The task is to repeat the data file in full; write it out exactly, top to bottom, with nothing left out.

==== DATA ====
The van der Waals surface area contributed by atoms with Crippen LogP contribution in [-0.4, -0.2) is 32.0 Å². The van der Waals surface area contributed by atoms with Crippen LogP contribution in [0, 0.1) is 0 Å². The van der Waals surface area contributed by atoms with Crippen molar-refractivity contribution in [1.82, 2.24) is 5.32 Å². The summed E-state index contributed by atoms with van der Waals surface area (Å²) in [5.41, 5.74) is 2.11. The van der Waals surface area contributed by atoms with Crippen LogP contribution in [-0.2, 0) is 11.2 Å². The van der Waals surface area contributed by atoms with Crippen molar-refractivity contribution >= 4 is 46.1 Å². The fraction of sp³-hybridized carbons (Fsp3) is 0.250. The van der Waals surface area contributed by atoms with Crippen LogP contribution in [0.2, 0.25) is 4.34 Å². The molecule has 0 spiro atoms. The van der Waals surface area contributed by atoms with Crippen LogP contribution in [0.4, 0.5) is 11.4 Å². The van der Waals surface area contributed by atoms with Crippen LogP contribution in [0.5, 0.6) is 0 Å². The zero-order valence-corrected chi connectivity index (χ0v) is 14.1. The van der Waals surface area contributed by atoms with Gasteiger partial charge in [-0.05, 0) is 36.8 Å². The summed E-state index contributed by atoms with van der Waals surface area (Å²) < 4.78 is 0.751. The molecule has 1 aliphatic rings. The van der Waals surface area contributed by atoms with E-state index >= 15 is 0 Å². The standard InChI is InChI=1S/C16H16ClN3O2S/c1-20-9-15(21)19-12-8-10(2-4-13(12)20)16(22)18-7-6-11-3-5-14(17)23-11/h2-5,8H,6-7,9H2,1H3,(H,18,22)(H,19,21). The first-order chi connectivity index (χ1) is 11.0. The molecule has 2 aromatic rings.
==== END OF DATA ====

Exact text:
The van der Waals surface area contributed by atoms with Crippen LogP contribution in [-0.4, -0.2) is 32.0 Å². The van der Waals surface area contributed by atoms with Crippen LogP contribution in [0, 0.1) is 0 Å². The van der Waals surface area contributed by atoms with Crippen molar-refractivity contribution in [1.82, 2.24) is 5.32 Å². The summed E-state index contributed by atoms with van der Waals surface area (Å²) in [5.41, 5.74) is 2.11. The van der Waals surface area contributed by atoms with Crippen LogP contribution in [-0.2, 0) is 11.2 Å². The van der Waals surface area contributed by atoms with Crippen molar-refractivity contribution >= 4 is 46.1 Å². The fraction of sp³-hybridized carbons (Fsp3) is 0.250. The van der Waals surface area contributed by atoms with Crippen LogP contribution in [0.2, 0.25) is 4.34 Å². The molecule has 0 spiro atoms. The van der Waals surface area contributed by atoms with Crippen LogP contribution in [0.4, 0.5) is 11.4 Å². The van der Waals surface area contributed by atoms with Crippen LogP contribution in [0.5, 0.6) is 0 Å². The zero-order valence-corrected chi connectivity index (χ0v) is 14.1. The van der Waals surface area contributed by atoms with Gasteiger partial charge in [-0.05, 0) is 36.8 Å². The summed E-state index contributed by atoms with van der Waals surface area (Å²) < 4.78 is 0.751. The molecule has 1 aliphatic rings. The van der Waals surface area contributed by atoms with E-state index >= 15 is 0 Å². The standard InChI is InChI=1S/C16H16ClN3O2S/c1-20-9-15(21)19-12-8-10(2-4-13(12)20)16(22)18-7-6-11-3-5-14(17)23-11/h2-5,8H,6-7,9H2,1H3,(H,18,22)(H,19,21). The first-order chi connectivity index (χ1) is 11.0. The molecule has 2 aromatic rings.